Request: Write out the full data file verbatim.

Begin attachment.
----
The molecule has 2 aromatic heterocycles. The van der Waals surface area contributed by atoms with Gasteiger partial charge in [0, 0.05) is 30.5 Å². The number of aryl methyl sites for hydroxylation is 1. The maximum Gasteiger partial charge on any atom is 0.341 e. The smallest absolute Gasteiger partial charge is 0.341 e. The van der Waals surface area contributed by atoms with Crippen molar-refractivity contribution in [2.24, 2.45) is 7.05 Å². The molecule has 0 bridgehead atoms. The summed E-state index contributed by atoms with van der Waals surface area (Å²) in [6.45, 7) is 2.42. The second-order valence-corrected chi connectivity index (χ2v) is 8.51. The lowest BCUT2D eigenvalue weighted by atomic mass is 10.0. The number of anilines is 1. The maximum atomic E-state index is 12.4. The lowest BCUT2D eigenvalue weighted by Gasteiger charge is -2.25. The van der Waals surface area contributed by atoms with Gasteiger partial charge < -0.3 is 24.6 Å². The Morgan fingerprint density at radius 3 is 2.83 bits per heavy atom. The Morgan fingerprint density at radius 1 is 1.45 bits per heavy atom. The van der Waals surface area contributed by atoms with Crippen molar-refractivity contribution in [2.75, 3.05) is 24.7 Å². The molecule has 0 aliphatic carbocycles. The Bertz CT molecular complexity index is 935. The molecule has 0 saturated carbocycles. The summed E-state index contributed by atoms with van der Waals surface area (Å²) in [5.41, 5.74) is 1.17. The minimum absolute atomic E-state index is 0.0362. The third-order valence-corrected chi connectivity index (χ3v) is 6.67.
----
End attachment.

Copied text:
The molecule has 2 aromatic heterocycles. The van der Waals surface area contributed by atoms with Gasteiger partial charge in [0, 0.05) is 30.5 Å². The number of aryl methyl sites for hydroxylation is 1. The maximum Gasteiger partial charge on any atom is 0.341 e. The smallest absolute Gasteiger partial charge is 0.341 e. The van der Waals surface area contributed by atoms with Crippen molar-refractivity contribution in [2.24, 2.45) is 7.05 Å². The molecule has 0 bridgehead atoms. The summed E-state index contributed by atoms with van der Waals surface area (Å²) in [6.45, 7) is 2.42. The second-order valence-corrected chi connectivity index (χ2v) is 8.51. The lowest BCUT2D eigenvalue weighted by atomic mass is 10.0. The number of anilines is 1. The maximum atomic E-state index is 12.4. The lowest BCUT2D eigenvalue weighted by Gasteiger charge is -2.25. The van der Waals surface area contributed by atoms with Gasteiger partial charge < -0.3 is 24.6 Å². The Morgan fingerprint density at radius 3 is 2.83 bits per heavy atom. The Morgan fingerprint density at radius 1 is 1.45 bits per heavy atom. The van der Waals surface area contributed by atoms with Crippen molar-refractivity contribution in [2.75, 3.05) is 24.7 Å². The molecule has 0 aliphatic carbocycles. The Bertz CT molecular complexity index is 935. The molecule has 0 saturated carbocycles. The summed E-state index contributed by atoms with van der Waals surface area (Å²) in [5.41, 5.74) is 1.17. The minimum absolute atomic E-state index is 0.0362. The third-order valence-corrected chi connectivity index (χ3v) is 6.67.